I have this running. I have found that a number of GV calls have been marked as 'unavailable' on my call history, even though the CID has never failed to come to the phone. I am not sure if this is because T-Mobile recognizes the call pattern as always going to/from 1 number or not. It is definitely against their Terms and Conditions: "*Your five numbers must be US domestic numbers and must not include 411, voicemail, toll-free, 900, calling card, and customers' own numbers; and single numbers allowing access to 500 or more persons." I'm willing to take the risk, but I don't use GV exclusively, that way I mix it up with regular usage.
Out bound calls are free too, since the call is registered with GV and rings you back. You can also dial your GV number, press 2, and make an actual "outbound" free call. This isn't very convenient though, since its used like a calling card. Maybe this new Google Voice app will change that.
It didn't take me long to find another job, I had a couple of different offers to choose from, but I was really quite young and still bitter about the way things had gone. The denial of promotion after I had done so much, and the SA had done so little, and knew so little. I didn't send a nasty email my boss, the company or its owners, although the thought had crossed my mind several times. I sent a thank you note to the CEO, and received a gracious reply. However, I couldn't let it go, it kept grinding on me. It was fresh in my mind. So, when I learned that my re-hire was about to be hired, I acquired his email address from a friend still with the company, and sent him a very detailed email, outlining (and probably exaggerating) all of the personal and professional deficiencies of the CIO. Trust me, there were many to choose from, it was a long email. It was unprofessional and mean spirited.
What I didn't ponder at the time is what trouble this could get my friend who was still with the company into. I felt horrible after sending it, I worried about his job (since he gave me the contact info, etc). As it turns out, the new prospect forwarded the email to his future employer, which is not really what I anticipated. He was able to use the email as leverage to negotiate a higher wage (good for him), and decided to take the job anyway. (For what its worth, I had lunch with my replacement less than a year after he had taken the job, and was moving on to another. He confirmed that everything I had said was true...)
All said, it was a very stupid thing for me to do, and I certainly will not do anything like that in the future. Now I am hesitant to even list that company on my resume, as I'm certain that CIO will not give me a good reference or even a stable reference. I certainly wouldn't if I were him. So rather than having a good solid reference employer, where I had accomplished a lot of good things, and left in a reasonably gracious fashion, now I have a past that I have to stay clear of and basically throw away that experience.
My advice is to just leave graciously. All of the annoyances you suffer currently, will seem increasingly less as time goes on. Especially if you find a company (as I did) which recognizes your talent and advances you quickly.
No, don't bitch about cameras and its invasion of privacy. You missed the point entirely WHILE agreeing with it.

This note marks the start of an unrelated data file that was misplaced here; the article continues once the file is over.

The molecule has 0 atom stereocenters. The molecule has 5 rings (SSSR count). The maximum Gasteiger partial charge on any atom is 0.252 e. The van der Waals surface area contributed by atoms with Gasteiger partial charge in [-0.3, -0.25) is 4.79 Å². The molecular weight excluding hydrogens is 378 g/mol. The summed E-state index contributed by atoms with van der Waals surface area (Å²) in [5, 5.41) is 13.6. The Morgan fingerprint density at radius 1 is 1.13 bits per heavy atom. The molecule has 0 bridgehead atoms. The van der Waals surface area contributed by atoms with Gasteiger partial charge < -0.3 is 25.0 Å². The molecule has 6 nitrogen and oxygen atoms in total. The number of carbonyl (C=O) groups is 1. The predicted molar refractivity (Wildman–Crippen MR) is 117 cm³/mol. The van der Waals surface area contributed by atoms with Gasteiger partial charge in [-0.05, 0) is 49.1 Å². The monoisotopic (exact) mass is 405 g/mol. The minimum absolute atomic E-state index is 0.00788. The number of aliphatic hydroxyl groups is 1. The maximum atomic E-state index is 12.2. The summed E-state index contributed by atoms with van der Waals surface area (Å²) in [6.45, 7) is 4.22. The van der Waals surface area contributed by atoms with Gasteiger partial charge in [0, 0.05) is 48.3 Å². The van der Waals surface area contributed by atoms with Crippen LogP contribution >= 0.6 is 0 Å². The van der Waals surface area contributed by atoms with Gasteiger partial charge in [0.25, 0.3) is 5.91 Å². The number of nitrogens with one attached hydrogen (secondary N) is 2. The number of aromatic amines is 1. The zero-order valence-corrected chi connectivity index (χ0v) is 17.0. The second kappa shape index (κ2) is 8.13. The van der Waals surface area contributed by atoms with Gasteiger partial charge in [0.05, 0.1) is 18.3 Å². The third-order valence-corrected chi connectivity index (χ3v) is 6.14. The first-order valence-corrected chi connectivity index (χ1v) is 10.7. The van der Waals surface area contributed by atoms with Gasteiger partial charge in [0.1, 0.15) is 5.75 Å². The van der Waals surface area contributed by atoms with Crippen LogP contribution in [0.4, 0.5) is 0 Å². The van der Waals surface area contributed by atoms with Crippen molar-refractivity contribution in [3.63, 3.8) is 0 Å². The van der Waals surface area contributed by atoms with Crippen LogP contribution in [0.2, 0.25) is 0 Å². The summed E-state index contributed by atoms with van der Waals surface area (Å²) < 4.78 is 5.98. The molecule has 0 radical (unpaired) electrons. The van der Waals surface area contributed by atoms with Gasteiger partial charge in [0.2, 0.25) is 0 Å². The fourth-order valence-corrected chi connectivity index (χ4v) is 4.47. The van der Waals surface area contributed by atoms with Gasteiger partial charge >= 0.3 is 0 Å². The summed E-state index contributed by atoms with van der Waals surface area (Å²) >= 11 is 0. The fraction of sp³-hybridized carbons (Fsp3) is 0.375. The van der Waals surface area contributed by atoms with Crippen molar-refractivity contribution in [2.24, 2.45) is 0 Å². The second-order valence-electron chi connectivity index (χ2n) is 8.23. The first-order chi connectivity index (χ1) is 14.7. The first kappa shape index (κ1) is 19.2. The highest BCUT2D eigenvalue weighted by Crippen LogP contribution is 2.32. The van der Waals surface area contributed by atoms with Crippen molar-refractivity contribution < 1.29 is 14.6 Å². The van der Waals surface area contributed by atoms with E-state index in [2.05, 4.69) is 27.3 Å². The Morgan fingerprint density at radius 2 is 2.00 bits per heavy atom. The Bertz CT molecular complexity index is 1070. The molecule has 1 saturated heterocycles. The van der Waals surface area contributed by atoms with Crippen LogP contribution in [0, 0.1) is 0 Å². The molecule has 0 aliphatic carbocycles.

Bitch about the unaccountable government and law enforcement agencies and lobby for regulation to control the access and use of data.
Cameras don't hurt anybody, just like taking a photo doesn't actually steal your soul.
While I agree with your point that it is unaccountable government which would be the problem, I still disagree that installation of such a system will have a harmless outcome.
All analogies break down somewhere, but here is an extreme one that comes to mind. To me this would be like putting a gun in the hand of all local felons (for whatever 'altruistic' reason), and then bitching about the criminals when they start robbing/raping/pillaging at record rates. Guns by themselves can't hurt anyone, but with that combination most reasonable people would say that the potential for abuse is extremely high.
Sure, the probability of the government abusing such a tool is lower than the example I give, but the fact remains: if you limit or take away the opportunity, you limit the abuse potential. Without some mechanism to ward off potential LE/Govt abuse, I say its better to do without the toy in the first place.
First 2 google links:
You might think this was a fluke, and could never happen in our 'enlightened' society, but I see more and more similarities/parallels between the current U.S. Republic and the Weimar Republic every day. I especially love the printing of money (inflation) that is going on by the Fed in order to save us from a depression. In addition, only time will tell if Obama will relinquish all of those executive powers that Bush gathered to himself, I have little hope that he will. In a country where a trillions of dollars of monetization can be rammed down the throat of Congress, with little opportunity for "the People" to react, under the guise of an economic emergency, I can see plenty of other rights taken away in a similar fashion all in the name of safety and transparency.
I'll keep my suppressed AR-15, and 1000's of rounds of ammunition thank you.
But I suspect
But they could easily get some. Not legally, but round off a few fractions of a penny to a bank account and if you get caught, the worst they would ever do is they would put you for a couple of months into a white-collar, minimum-security resort! Shit, we should be so lucky! Do you know, they have conjugal visits there?
I'm a married man, and I haven't had a conjugal visit in 6 months.
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